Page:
I am fairly fit and healthy so have no particular concerns for myself. I do have elderly relatives who I am worried about, but worrying about them is part and parcel of my life. I do what I can for them, and encourage them to take steps to protect themselves. There is not much more I can do so I try to resign myself to it.

Drinking in fact is a very bad idea if you are concerned about Coronavirus. Alcohol demolishes your immune system and erodes your health generally, making you more likely to catch any illness, and suffer more from. There are numerous studies showing this (see for example https://www.ncbi.nlm.nih.gov/pmc/articles/PMC4590612/) but as ever it is really just common sense.

Covid models

Alcohol is a poison and it ruins sleep. Both of these things are going to leave your immune system less effective.

I know that I am very lucky in that I am employed by a huge multinational company, so my monthly income from my day job is as safe as it could be in the current climate. Not everyone is so lucky. Many people are being directly affected by current events, and social isolation is causing a massive impact on certain industries and incomes. If you are in that position then you need to be as mentally resilient and determined as you’ve ever been, and you need to save every penny. In other words, you need to stay away from alcohol.

These are strange times and likely to get stranger. Yesterday’s icing on the cake for me was to see Trump getting blasted for referring to the Coronavirus as ‘the Chinese virus’. The Coronavirus did come from China (as did SARS) and I am not sure why anyone should be criticised for saying it did. The reason why both of these viruses have come from China is because they have an abysmal relationship with, and way of treating, animals. I have no doubt we will continue to see these sorts of outbreaks until that very fundamental issue is addressed.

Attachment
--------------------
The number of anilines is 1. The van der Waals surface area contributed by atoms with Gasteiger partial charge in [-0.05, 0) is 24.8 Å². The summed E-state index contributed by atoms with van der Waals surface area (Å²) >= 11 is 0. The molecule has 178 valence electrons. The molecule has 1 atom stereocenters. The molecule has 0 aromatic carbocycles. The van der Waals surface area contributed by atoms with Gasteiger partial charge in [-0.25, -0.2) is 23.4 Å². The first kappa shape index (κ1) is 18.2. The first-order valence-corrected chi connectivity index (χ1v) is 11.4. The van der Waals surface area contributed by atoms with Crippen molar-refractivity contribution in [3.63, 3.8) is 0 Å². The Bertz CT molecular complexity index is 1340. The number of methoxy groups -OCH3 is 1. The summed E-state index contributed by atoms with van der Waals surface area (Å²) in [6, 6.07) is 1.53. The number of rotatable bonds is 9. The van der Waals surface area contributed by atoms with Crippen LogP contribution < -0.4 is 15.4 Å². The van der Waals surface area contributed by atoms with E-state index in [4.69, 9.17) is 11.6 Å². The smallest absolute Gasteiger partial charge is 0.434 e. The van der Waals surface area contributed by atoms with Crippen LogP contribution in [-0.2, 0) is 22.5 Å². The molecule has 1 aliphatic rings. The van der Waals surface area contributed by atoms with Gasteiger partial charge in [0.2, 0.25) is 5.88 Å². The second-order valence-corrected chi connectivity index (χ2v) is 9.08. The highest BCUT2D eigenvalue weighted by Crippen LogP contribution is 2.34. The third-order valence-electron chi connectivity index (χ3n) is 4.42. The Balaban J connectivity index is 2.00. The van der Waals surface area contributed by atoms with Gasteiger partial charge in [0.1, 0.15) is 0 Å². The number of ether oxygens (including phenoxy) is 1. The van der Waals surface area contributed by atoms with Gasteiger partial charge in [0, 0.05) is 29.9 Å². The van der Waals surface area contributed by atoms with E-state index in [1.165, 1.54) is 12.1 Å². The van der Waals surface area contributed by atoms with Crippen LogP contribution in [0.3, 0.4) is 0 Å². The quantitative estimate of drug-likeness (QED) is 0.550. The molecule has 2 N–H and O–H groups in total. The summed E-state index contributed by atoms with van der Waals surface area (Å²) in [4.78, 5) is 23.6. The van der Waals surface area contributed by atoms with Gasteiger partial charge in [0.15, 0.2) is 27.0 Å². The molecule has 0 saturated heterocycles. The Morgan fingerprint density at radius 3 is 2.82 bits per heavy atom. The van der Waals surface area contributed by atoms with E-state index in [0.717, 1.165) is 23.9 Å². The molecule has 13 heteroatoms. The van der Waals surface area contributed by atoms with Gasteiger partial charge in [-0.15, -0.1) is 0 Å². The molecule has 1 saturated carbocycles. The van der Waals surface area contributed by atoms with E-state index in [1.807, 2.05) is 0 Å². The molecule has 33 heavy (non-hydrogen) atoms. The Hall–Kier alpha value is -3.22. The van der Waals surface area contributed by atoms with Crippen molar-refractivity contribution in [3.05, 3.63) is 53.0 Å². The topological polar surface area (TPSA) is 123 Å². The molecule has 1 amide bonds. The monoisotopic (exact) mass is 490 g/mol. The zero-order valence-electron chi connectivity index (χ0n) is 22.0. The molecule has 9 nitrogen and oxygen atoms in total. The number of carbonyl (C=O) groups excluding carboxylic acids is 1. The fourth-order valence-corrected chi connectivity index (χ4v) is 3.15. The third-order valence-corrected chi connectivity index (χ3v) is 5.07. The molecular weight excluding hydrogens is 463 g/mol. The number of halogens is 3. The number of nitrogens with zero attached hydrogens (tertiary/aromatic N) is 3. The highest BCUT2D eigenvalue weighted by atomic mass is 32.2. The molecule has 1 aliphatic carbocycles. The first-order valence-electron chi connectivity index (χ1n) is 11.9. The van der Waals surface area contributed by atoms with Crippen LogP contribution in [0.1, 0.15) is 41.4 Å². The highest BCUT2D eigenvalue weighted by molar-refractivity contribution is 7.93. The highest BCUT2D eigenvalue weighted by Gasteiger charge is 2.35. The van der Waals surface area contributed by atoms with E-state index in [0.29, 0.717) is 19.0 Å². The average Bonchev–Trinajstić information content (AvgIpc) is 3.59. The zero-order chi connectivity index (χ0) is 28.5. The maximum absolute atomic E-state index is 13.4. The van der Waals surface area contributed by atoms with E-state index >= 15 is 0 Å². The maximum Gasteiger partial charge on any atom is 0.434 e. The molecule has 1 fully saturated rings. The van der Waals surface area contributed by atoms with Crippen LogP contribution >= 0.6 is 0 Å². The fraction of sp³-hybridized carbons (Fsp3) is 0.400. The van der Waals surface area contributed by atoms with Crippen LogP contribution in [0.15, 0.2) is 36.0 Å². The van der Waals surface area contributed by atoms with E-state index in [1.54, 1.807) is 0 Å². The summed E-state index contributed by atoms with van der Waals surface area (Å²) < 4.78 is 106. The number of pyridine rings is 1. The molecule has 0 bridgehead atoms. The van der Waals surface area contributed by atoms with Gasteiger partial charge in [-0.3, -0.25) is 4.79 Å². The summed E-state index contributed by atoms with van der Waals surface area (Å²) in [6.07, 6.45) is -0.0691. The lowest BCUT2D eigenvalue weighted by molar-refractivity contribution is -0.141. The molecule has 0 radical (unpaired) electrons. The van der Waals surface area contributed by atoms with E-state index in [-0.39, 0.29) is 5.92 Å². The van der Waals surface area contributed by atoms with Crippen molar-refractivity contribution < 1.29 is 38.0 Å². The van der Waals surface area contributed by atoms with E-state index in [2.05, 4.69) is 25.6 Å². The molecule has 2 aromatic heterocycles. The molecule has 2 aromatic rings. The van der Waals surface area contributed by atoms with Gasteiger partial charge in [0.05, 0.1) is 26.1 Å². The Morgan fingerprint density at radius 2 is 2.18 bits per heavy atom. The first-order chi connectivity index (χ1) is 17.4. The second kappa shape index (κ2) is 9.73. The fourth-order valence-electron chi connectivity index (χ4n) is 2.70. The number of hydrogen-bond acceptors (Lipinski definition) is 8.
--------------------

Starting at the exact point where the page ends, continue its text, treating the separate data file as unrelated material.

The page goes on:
Until that day all you can do is stay healthy, try to sleep well, and stay positive. And remember that alcohol will stop you from doing all of these things.

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11 Responses

  1. I could not even imagine dealing with all this whilst suffering a hangover.
    Thankyou for your books and articles they sealed my sobriety 🙂

  2. Thanks so much, William! I am so glad and lucky I am not drinking anymore! Reading your article seals the deal!!! Thanks for all you do!!!!!

  3. I was thinking of having a few vodkas or beers today. Alone at home with children, isolated because of virus, bored. But, I am not going to drink because of your article. Thank you

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William Porter

William wrote Alcohol Explained to share his approach on recovering from alcohol dependency.

Read the first five chapters of 

Alcohol Explained